EHT on fast track to repeal: is this really democracy?

The EHT is on fast track for repeal. How the EHT was passed:

  • Six months of a broad task force including council members and stakeholders working to create a plan to find bring more revenue in for the purposes of funding affordable housing, as well as a detailed plan on how to use the money.
  • Significant public comment at multiple meetings, as well as a long time frame for both the public and stakeholders to understand it
  • Invitations from the business community to participate in both the original task force and during main committee and council votes.
  • Late re-negotiation of the plan with the mayor and various interest groups that decreased the amount of funding available, but at least got it passed.
  • Unanimous vote of the city council.

How the EHT is being repealed:

  • A smear and lies campaign funded by wealthy interest groups.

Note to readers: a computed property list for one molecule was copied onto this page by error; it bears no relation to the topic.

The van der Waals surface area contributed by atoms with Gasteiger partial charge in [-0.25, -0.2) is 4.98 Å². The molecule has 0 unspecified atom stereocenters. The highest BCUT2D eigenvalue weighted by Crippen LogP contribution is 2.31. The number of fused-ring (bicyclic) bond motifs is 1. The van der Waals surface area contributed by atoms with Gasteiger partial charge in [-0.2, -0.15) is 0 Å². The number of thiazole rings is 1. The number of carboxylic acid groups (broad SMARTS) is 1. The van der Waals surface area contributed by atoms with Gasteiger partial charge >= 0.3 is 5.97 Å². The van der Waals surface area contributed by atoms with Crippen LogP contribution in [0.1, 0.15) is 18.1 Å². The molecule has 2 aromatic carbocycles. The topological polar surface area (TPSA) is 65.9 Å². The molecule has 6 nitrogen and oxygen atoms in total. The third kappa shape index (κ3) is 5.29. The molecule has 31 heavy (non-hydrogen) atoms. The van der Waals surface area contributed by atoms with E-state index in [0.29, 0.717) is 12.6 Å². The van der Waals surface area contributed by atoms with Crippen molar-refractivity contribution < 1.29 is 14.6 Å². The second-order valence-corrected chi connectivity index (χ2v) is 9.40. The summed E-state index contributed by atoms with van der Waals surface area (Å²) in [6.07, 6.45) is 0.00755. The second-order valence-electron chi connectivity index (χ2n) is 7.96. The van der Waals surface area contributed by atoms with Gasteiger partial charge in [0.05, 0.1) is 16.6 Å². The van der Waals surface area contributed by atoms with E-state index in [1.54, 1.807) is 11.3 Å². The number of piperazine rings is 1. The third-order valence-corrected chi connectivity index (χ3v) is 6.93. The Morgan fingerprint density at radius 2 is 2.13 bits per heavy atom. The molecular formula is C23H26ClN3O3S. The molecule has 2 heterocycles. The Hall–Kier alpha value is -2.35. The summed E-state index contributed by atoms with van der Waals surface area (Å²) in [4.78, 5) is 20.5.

• Only seven of all nine city councilors in favor of repeal.
  • No plan for replacement of that funding or the housing investments we desperately need.
  • A city council agenda with only 24 hours notice and no chance for public comment.

The full public repeal vote wouldn’t be for five months, but we’re rushing to repeal it now without any plan to replace those affordable housing investments. This is despite the reality that until 2017 we hadn’t increased funding for homelessness or housing, even though the cost of living has skyrocketed, driving many people into homelessness.

I’m loath to say things like “this is not democracy”, but this is not democracy. It is a a propaganda campaign to push public sentiment so far in one direction that the city council has no choice if they want to be effective at any other problems facing the city. Meanwhile, I’ve seen no signs that the interests pushing repeal are interesting in anything more useful like fixing Washington’s tax system, our land use policies or funding for affordable housing.